Scholars and historians collaborate on Diné textbook
WINDOW ROCK, Ariz. — A government textbook written by Diné scholars that will teach about Navajo culture, language and way of life is in production, according to an announcement from the Navajo Nation.
Written in both English and Navajo, the two-volume textbook for high school students will include Navajo creation stories to teach students about traditional governance and sovereignty, said Claudia Edgewater-Russell, interim superintendent of Department of Diné Education.
The textbook will be created with a $172,500 appropriation from the Nation. Diné historians Jennifer Denetdale and Daryl Begay will edit the book, with contributions from Diné authors in the areas of Diné history, governance and culture. Denetdale and Begay will work with the Department of Diné Education to ensure the book meets Navajo Nation and state learning standards.
“We are thankful that the Navajo Nation Council and President Buu Nygren overwhelmingly supported a long overdue project,” said Rose Graham, director of the Office of Navajo Nation Scholarship and Financial Assistance.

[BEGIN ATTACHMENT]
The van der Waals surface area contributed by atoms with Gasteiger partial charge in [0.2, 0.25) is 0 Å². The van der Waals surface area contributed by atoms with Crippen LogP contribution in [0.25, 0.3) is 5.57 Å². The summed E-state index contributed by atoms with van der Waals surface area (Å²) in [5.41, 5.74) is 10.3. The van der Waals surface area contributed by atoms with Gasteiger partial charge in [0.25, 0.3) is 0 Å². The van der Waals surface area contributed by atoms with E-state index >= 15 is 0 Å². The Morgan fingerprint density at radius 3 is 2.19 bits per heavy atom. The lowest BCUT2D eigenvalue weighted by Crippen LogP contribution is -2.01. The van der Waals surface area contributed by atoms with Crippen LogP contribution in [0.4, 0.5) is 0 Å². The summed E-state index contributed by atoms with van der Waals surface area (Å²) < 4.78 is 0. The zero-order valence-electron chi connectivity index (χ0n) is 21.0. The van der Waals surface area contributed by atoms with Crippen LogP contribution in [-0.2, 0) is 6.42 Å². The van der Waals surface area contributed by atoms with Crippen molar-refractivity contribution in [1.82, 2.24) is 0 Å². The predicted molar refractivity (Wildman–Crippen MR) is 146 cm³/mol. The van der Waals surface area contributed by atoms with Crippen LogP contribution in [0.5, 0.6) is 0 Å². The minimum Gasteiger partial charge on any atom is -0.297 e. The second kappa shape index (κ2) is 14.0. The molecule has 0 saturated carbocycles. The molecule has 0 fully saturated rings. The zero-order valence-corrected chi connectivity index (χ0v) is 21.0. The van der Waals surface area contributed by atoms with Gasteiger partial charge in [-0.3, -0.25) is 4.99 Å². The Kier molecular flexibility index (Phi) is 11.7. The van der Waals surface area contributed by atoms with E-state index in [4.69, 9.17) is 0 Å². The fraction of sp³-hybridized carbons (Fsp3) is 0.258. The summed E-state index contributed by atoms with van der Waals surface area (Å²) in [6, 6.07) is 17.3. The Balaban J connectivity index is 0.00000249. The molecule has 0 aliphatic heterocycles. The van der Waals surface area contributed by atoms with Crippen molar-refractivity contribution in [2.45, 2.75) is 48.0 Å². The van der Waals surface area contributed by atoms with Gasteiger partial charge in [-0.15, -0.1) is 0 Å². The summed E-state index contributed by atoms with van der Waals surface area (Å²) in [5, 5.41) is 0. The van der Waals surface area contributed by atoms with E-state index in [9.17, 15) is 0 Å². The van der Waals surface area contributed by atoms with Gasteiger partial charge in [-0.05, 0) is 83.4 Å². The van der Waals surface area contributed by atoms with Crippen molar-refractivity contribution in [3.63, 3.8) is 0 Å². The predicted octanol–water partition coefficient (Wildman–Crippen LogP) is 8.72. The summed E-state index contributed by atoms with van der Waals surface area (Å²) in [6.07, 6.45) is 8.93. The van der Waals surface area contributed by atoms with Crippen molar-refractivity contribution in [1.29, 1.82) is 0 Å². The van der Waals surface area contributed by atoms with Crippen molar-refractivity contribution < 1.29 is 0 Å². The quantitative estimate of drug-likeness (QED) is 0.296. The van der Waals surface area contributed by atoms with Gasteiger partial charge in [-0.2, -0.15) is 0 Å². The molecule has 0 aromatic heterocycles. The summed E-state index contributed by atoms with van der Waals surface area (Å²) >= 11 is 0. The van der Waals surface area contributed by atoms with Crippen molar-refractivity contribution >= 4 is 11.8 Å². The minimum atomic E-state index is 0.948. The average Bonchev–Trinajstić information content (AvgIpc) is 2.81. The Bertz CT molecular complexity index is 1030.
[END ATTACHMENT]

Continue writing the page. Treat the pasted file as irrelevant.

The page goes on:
Graham credits Navajo Nation Council Delegate Andy Nez for championing several Navajo language projects, including the government textbook, and ensuring funds were appropriated for each in the Navajo Nation budget.
Co-editor Denetdale said the Navajo Nation government textbook fills an urgent need and could be used for high school students or college courses.
“An informal survey of Diné teachers who attended Northern Arizona University’s Institute for Native-serving Educators (INE) indicates that such a textbook does not exist,” she said. “Meetings with Diné teachers across the Navajo Nation also indicate that there is no current Navajo Nation government textbook specifically for high school students.”
According to the Nation, volume one will focus on the roots of Diné sovereignty and the historical shifts in governance under cycles of colonial intrusions that have shaped the modern Navajo government. Volume two will explore how American democratic governance principles were used to establish the modern Navajo Nation and the ongoing efforts to return to Diné governance and leadership principles as the foundation of government.